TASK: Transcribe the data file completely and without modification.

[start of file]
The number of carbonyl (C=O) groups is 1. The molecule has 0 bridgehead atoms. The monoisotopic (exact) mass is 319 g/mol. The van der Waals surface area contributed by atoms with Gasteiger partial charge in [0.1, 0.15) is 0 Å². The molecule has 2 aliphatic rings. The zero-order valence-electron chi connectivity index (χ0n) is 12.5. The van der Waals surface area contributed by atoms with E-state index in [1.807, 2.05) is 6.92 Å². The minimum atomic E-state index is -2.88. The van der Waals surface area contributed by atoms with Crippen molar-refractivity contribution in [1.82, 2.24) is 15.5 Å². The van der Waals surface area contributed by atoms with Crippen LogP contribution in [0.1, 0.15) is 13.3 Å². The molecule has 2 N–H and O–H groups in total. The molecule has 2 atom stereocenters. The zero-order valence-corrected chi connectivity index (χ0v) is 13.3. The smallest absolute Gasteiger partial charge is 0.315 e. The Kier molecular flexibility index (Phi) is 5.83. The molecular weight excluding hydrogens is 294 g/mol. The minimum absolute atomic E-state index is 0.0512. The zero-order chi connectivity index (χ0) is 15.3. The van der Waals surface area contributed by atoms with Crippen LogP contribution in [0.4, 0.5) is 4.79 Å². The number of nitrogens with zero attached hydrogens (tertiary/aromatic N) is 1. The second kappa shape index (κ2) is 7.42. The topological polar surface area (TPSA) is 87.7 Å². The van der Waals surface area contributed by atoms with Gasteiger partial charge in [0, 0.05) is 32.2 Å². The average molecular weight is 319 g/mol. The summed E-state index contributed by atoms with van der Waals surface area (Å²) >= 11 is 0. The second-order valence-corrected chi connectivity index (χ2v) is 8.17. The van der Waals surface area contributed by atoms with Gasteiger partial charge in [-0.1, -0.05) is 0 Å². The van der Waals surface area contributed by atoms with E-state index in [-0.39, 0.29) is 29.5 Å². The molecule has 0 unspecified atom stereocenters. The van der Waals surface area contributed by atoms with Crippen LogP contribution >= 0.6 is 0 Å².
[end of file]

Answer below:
The number of carbonyl (C=O) groups is 1. The molecule has 0 bridgehead atoms. The monoisotopic (exact) mass is 319 g/mol. The van der Waals surface area contributed by atoms with Gasteiger partial charge in [0.1, 0.15) is 0 Å². The molecule has 2 aliphatic rings. The zero-order valence-electron chi connectivity index (χ0n) is 12.5. The van der Waals surface area contributed by atoms with E-state index in [1.807, 2.05) is 6.92 Å². The minimum atomic E-state index is -2.88. The van der Waals surface area contributed by atoms with Crippen molar-refractivity contribution in [1.82, 2.24) is 15.5 Å². The van der Waals surface area contributed by atoms with Crippen LogP contribution in [0.1, 0.15) is 13.3 Å². The molecule has 2 N–H and O–H groups in total. The molecule has 2 atom stereocenters. The zero-order valence-corrected chi connectivity index (χ0v) is 13.3. The smallest absolute Gasteiger partial charge is 0.315 e. The Kier molecular flexibility index (Phi) is 5.83. The molecular weight excluding hydrogens is 294 g/mol. The minimum absolute atomic E-state index is 0.0512. The zero-order chi connectivity index (χ0) is 15.3. The van der Waals surface area contributed by atoms with Crippen LogP contribution in [0.4, 0.5) is 4.79 Å². The number of nitrogens with zero attached hydrogens (tertiary/aromatic N) is 1. The second kappa shape index (κ2) is 7.42. The topological polar surface area (TPSA) is 87.7 Å². The van der Waals surface area contributed by atoms with Gasteiger partial charge in [0, 0.05) is 32.2 Å². The average molecular weight is 319 g/mol. The summed E-state index contributed by atoms with van der Waals surface area (Å²) >= 11 is 0. The second-order valence-corrected chi connectivity index (χ2v) is 8.17. The van der Waals surface area contributed by atoms with Gasteiger partial charge in [-0.1, -0.05) is 0 Å². The van der Waals surface area contributed by atoms with E-state index in [-0.39, 0.29) is 29.5 Å². The molecule has 0 unspecified atom stereocenters. The van der Waals surface area contributed by atoms with Crippen LogP contribution >= 0.6 is 0 Å².